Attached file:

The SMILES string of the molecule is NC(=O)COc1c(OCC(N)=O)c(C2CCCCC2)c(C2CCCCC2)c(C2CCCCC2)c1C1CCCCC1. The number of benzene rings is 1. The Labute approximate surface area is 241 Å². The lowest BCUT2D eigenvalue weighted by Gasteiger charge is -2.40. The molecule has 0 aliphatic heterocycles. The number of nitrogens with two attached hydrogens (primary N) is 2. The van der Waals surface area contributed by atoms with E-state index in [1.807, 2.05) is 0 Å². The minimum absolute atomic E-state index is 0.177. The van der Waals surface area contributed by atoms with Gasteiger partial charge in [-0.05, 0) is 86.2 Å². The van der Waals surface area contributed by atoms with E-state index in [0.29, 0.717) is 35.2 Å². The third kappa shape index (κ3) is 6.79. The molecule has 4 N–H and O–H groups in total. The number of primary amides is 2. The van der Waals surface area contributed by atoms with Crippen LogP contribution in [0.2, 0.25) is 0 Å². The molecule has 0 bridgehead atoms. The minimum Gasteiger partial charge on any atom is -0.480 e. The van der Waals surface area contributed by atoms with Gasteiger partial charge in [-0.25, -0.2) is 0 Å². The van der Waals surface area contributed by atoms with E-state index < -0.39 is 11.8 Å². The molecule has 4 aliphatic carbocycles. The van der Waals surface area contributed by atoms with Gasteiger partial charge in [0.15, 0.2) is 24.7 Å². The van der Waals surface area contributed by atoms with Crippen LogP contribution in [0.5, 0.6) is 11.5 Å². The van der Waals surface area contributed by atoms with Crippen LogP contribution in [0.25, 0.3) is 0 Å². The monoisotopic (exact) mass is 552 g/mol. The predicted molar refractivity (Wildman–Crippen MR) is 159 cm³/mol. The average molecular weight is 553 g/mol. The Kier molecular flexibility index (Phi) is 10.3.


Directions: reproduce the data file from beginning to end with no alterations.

The SMILES string of the molecule is NC(=O)COc1c(OCC(N)=O)c(C2CCCCC2)c(C2CCCCC2)c(C2CCCCC2)c1C1CCCCC1. The number of benzene rings is 1. The Labute approximate surface area is 241 Å². The lowest BCUT2D eigenvalue weighted by Gasteiger charge is -2.40. The molecule has 0 aliphatic heterocycles. The number of nitrogens with two attached hydrogens (primary N) is 2. The van der Waals surface area contributed by atoms with E-state index in [1.807, 2.05) is 0 Å². The minimum absolute atomic E-state index is 0.177. The van der Waals surface area contributed by atoms with Gasteiger partial charge in [-0.05, 0) is 86.2 Å². The van der Waals surface area contributed by atoms with E-state index in [0.29, 0.717) is 35.2 Å². The third kappa shape index (κ3) is 6.79. The molecule has 4 N–H and O–H groups in total. The number of primary amides is 2. The van der Waals surface area contributed by atoms with Crippen LogP contribution in [0.2, 0.25) is 0 Å². The molecule has 0 bridgehead atoms. The minimum Gasteiger partial charge on any atom is -0.480 e. The van der Waals surface area contributed by atoms with Gasteiger partial charge in [-0.25, -0.2) is 0 Å². The van der Waals surface area contributed by atoms with E-state index < -0.39 is 11.8 Å². The molecule has 4 aliphatic carbocycles. The van der Waals surface area contributed by atoms with Gasteiger partial charge in [0.15, 0.2) is 24.7 Å². The van der Waals surface area contributed by atoms with Crippen LogP contribution in [0.5, 0.6) is 11.5 Å². The van der Waals surface area contributed by atoms with Crippen LogP contribution in [0.25, 0.3) is 0 Å². The monoisotopic (exact) mass is 552 g/mol. The predicted molar refractivity (Wildman–Crippen MR) is 159 cm³/mol. The average molecular weight is 553 g/mol. The Kier molecular flexibility index (Phi) is 10.3.